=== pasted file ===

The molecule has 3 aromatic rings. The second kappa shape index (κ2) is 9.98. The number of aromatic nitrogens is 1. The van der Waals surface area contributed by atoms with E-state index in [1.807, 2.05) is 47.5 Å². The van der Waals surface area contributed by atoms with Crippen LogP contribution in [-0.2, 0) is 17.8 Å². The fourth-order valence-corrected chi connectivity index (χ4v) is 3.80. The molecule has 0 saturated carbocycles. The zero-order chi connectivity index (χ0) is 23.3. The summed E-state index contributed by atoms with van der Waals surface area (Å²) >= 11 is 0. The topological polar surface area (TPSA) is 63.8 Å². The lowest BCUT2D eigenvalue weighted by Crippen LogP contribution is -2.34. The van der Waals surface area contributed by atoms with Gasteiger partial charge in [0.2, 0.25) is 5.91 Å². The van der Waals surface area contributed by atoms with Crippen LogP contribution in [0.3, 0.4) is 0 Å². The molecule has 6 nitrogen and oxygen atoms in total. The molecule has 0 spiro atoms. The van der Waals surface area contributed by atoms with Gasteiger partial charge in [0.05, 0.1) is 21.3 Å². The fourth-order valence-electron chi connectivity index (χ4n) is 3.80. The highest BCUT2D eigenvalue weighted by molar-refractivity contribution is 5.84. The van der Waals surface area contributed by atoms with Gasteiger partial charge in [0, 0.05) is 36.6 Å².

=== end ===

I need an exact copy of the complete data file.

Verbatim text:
The molecule has 3 aromatic rings. The second kappa shape index (κ2) is 9.98. The number of aromatic nitrogens is 1. The van der Waals surface area contributed by atoms with E-state index in [1.807, 2.05) is 47.5 Å². The van der Waals surface area contributed by atoms with Crippen LogP contribution in [-0.2, 0) is 17.8 Å². The fourth-order valence-corrected chi connectivity index (χ4v) is 3.80. The molecule has 0 saturated carbocycles. The zero-order chi connectivity index (χ0) is 23.3. The summed E-state index contributed by atoms with van der Waals surface area (Å²) >= 11 is 0. The topological polar surface area (TPSA) is 63.8 Å². The lowest BCUT2D eigenvalue weighted by Crippen LogP contribution is -2.34. The van der Waals surface area contributed by atoms with Gasteiger partial charge in [0.2, 0.25) is 5.91 Å². The van der Waals surface area contributed by atoms with Crippen LogP contribution in [0.3, 0.4) is 0 Å². The molecule has 6 nitrogen and oxygen atoms in total. The molecule has 0 spiro atoms. The van der Waals surface area contributed by atoms with Gasteiger partial charge in [0.05, 0.1) is 21.3 Å². The fourth-order valence-electron chi connectivity index (χ4n) is 3.80. The highest BCUT2D eigenvalue weighted by molar-refractivity contribution is 5.84. The van der Waals surface area contributed by atoms with Gasteiger partial charge in [0, 0.05) is 36.6 Å².